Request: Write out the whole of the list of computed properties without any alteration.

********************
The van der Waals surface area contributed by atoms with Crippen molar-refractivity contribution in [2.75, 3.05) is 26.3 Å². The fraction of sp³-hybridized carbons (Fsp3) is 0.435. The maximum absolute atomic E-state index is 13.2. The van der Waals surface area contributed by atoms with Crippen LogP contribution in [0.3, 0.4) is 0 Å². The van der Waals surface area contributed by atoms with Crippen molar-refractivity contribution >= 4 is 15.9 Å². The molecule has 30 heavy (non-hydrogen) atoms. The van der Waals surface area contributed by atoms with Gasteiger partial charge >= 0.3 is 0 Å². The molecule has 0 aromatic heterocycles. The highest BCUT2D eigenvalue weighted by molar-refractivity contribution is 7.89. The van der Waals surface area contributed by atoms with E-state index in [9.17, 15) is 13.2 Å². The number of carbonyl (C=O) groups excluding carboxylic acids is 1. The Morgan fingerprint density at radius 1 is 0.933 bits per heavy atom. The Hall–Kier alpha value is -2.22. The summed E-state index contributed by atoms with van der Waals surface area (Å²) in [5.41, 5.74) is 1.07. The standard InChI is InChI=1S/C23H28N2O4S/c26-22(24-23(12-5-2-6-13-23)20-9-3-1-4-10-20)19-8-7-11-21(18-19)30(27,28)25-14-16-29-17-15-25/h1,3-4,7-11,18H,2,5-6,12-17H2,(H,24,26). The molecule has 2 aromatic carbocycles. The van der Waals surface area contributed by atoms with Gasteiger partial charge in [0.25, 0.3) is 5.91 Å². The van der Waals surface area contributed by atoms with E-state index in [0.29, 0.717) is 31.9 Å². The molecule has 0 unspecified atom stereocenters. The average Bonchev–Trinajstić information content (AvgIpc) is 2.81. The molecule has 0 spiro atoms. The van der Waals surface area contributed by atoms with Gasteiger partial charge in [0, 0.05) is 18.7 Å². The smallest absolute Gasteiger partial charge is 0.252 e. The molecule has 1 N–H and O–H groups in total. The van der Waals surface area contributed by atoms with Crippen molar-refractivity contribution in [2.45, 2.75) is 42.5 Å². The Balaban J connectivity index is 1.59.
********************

The van der Waals surface area contributed by atoms with Crippen molar-refractivity contribution in [2.75, 3.05) is 26.3 Å². The fraction of sp³-hybridized carbons (Fsp3) is 0.435. The maximum absolute atomic E-state index is 13.2. The van der Waals surface area contributed by atoms with Crippen LogP contribution in [0.3, 0.4) is 0 Å². The van der Waals surface area contributed by atoms with Crippen molar-refractivity contribution >= 4 is 15.9 Å². The molecule has 30 heavy (non-hydrogen) atoms. The van der Waals surface area contributed by atoms with Gasteiger partial charge >= 0.3 is 0 Å². The molecule has 0 aromatic heterocycles. The highest BCUT2D eigenvalue weighted by molar-refractivity contribution is 7.89. The van der Waals surface area contributed by atoms with E-state index in [9.17, 15) is 13.2 Å². The number of carbonyl (C=O) groups excluding carboxylic acids is 1. The Morgan fingerprint density at radius 1 is 0.933 bits per heavy atom. The Hall–Kier alpha value is -2.22. The summed E-state index contributed by atoms with van der Waals surface area (Å²) in [5.41, 5.74) is 1.07. The standard InChI is InChI=1S/C23H28N2O4S/c26-22(24-23(12-5-2-6-13-23)20-9-3-1-4-10-20)19-8-7-11-21(18-19)30(27,28)25-14-16-29-17-15-25/h1,3-4,7-11,18H,2,5-6,12-17H2,(H,24,26). The molecule has 2 aromatic carbocycles. The van der Waals surface area contributed by atoms with Gasteiger partial charge in [0.25, 0.3) is 5.91 Å². The van der Waals surface area contributed by atoms with E-state index in [0.29, 0.717) is 31.9 Å². The molecule has 0 unspecified atom stereocenters. The average Bonchev–Trinajstić information content (AvgIpc) is 2.81. The molecule has 0 spiro atoms. The van der Waals surface area contributed by atoms with Gasteiger partial charge in [0, 0.05) is 18.7 Å². The smallest absolute Gasteiger partial charge is 0.252 e. The molecule has 1 N–H and O–H groups in total. The van der Waals surface area contributed by atoms with Crippen molar-refractivity contribution in [2.45, 2.75) is 42.5 Å². The Balaban J connectivity index is 1.59.